MMGalleries is pleased to announce Mirabile Visu, a group exhibition from October 18, 2007 to November 26, 2007, presenting 7 figurative artists showing for the first time at MMGalleries: Rhianna Almendras, Serena Cole, Catherine Epstein Haley, Laurie Lipton, Michele Muennig, Christina Pettersson, and Linda Wallgren. Reception: October 18, 2007, from 5:00 to 7:00 pm.
Mirabile Visu—from the Latin: wonderful to behold—attempts to inspire our thoughts with drawing and paintings telling stories about forgotten moments of childhood and adolescence. The artists show a spectrum of narrative visuals: surreal, romantic, or playful, they are certain to evoke some dream we had, or the moment in childhood when we discovered the unknown, revealing the vulnerability and angst of youth. Mirabile Visu aims to portray the psychological implications of desire and of the true human nature.
Rhianna Almendras draws children playing at the edge of the sea, intent to explore the feelings of the unknown: alienation, excitement, danger, spontaneity, power and vulnerability. Heavy watercolor paper is laden with watery paint mix, then sealed with acrylic matte medium, while the figures are drawn in charcoal. The images, taken from video stills, are symbolic of an experience frozen in time. Almendras lives and works in New York City.
Serena Cole’s portraits of women in watercolor, pencil, and gold leaf on paper, at first sight may appear as images of beauty and seduction. But soon after, we realize that the beautiful faces are also masking something disturbing, while expressing insecurity and a feeling of lost innocence. Seeking to symbolize the loss of idols, Cole searches through images of fashion magazines and on television, to find—as she states: “unattainable, inhuman images of beauty and elitism, which have come to sedate our senses.” With its decorative tracery and gold-leaf auras, Cole’s portraits remind us of the desires and anxieties of an age, their aspiration to eternity, and the proximity of death.
In her series of works on paper “Blue Parabola”, Catherine Epstein Haley explores the often unspoken stories of young girl experiences. Haley Epstein also seeks to remind us of the “psychological and emotional complexities hidden behind the seeming innocence of the very young”. Thematically, her works represent the raw, wild, still unleashed energy in children. In spite of the powerful images, Epstein Haley’s drawings are gentle, playful and carefully reduced. The simplicity of the graphite line and the monochromatic watercolor seem to enhance the subject matter, offering the chance to remember those innocent yet complex feelings of childhood.
Laurie Lipton expresses her perceptions of reality in highly accomplished drawings that lace myth and symbolism to express the human condition. Inspired by the imagery of alchemy and mysticism in Europe, Lipton’s drawings portray ideas of Freudian nightmares and oft-tortured worlds, and leave you with a bizarre, unsettling feeling. Lipton’s psychologically provocative imagery seems to channel anger, angst and inner struggle as a reaction to life as the perfect child. But despite what one might feel when viewing her work, Lipton takes it all with a sense of humor, hiding jokes and silly innuendoes in her drawings. Laurie Lipton lives in London, England.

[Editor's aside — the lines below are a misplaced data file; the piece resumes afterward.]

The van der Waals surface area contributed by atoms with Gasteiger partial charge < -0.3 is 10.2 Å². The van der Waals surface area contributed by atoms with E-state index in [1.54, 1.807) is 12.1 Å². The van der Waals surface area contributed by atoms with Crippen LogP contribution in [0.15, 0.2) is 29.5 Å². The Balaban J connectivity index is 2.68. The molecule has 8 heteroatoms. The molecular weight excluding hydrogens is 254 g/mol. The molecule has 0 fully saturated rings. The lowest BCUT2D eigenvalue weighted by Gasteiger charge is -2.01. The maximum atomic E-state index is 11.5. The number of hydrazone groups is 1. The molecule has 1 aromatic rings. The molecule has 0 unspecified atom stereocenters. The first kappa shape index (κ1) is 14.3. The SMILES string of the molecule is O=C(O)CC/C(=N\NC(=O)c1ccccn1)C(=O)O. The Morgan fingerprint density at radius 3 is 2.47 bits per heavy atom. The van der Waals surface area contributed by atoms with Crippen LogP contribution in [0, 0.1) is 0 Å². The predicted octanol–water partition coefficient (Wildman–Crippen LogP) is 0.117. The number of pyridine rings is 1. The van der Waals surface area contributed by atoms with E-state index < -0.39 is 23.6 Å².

Michele Muennig creates complex narratives from childhood fantasies and surreal dreams. Her surrealist oil paintings on canvas and drawings encipher a moment suspended in time, then feed it back to the viewer through a series of trick mirrors filled with baffling and alluded meaning. Her intention is “not to portray a specific message but to give visual substance to emotion”.
With absolute discipline Christina Pettersson accomplishes astonishing detailed graphite double-self portraits or images of objects floating in the center of large expanses of blank white paper. With works such as Double Self Portrait, Incubus, Pettersson invites us to view a world reminiscent of modern fairy tales, with dream princes becoming real. In her large-scale drawings, Pettersson examines the concept of self as an evocation of “one’s history, not as one lives it in act or circumstance, but as one’s imagination creates it.” Christina Pettersson lives in Fort Lauderdale, FL.
Linda Wallgren seeks to express a memory—partly loving, partly tortured—of the challenging time in establishing an identity as a girl and as a woman. Wallgren’s dolls oil painting with fine lines and a reduced choice of colors seem to perfectly remind us of the delicateness and fragility of a girl’s early years.